Watts was a "lazy" boy who lounged around his mother's fireplace in preference to going out and engaging in athletic pursuits or pastimes. During these hours of inaction he caught an idea. which has been the means of making a present-day life many times as long as one of his day, by shortening considerably the time consumed in passing from point to point. If he had not been "slow" perhaps he never would have loitered around his mother's fire long enough to make note of the power of steam as manifested upon the lid of the tea kettle, a principle which applied has transfigured the world in less than a century. However, this is but a question of

individuals; if it had not been done by him it would have been accomplished by some one else, for steam power in mechanism had to come. It came slowly enough, too, even after its possibility was fully demonstrated. Stephenson was ridiculed by the committee of Englishmen appointed to investigate his "steam carriage," and if he had been less tenacious and more sensitive, some other man would undoubtedly have fallen heir to the honors, at last successfully gathered by him.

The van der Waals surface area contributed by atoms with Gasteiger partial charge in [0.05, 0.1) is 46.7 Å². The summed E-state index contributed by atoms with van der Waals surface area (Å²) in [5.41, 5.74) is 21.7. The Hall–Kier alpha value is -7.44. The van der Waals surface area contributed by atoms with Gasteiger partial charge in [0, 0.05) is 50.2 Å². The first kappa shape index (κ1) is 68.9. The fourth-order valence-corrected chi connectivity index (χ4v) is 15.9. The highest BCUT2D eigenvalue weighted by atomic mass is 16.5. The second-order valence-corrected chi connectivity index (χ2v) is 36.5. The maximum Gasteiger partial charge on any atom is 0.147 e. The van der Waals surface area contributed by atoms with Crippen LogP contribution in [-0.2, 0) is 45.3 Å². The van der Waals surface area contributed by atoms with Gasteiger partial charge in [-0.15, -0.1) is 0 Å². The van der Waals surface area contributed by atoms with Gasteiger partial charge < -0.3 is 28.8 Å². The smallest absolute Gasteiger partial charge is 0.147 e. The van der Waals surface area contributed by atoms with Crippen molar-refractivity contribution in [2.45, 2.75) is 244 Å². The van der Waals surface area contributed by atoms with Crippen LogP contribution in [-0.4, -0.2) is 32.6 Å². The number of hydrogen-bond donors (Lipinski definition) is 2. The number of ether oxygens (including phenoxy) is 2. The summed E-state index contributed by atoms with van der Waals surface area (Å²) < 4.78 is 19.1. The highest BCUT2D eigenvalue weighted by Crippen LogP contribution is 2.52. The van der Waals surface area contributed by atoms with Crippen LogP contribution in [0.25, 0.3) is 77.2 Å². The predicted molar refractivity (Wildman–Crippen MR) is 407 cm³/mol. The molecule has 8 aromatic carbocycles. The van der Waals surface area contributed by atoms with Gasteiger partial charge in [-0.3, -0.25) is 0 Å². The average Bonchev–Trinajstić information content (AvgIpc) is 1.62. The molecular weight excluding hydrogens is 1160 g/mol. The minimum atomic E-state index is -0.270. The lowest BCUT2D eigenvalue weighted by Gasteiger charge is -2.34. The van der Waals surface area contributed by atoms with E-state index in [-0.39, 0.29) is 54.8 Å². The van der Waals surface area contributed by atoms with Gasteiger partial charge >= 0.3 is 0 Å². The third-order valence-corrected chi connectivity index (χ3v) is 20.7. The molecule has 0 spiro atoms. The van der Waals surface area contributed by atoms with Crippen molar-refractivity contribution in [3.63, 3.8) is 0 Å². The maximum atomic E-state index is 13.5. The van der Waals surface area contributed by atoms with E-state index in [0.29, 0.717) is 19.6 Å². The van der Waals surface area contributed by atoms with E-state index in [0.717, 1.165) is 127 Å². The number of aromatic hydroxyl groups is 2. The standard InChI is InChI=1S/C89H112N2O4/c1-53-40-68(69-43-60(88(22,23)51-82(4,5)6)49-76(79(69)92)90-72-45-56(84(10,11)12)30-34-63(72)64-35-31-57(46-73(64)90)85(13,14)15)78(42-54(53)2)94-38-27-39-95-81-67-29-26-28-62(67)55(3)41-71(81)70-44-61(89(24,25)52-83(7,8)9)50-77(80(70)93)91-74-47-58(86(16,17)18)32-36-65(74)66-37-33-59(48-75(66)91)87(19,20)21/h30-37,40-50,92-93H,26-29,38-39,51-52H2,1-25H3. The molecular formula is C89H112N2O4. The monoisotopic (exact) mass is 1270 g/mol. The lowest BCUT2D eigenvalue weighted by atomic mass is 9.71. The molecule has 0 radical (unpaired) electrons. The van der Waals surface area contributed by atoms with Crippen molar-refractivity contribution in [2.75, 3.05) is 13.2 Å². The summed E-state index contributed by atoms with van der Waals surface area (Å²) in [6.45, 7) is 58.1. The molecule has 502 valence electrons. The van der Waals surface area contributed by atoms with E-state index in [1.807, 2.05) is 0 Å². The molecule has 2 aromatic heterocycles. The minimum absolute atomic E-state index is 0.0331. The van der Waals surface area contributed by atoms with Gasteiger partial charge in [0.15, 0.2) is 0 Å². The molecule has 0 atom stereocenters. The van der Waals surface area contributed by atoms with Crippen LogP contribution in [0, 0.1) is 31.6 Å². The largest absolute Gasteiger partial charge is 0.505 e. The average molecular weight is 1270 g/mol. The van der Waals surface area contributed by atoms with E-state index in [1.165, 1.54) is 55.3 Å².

The same as to Robert Fulton, whose reputation for energy and industry in the place where he lived was by no means excellent, but rather the reverse; he was, in fact, set down as a daydreamer, a visionary, an impractical contriver of profitless schemes; and when the crowd gathered upon the banks of the river, at the time his boat was announced to pull off up stream, it was not at all for the purpose of being convinced or even bestowing praise in the event of possible success, but rather to gratify that strange disposition in humanity of exulting in the downfall of one who is not liked, because unlike his dislikers.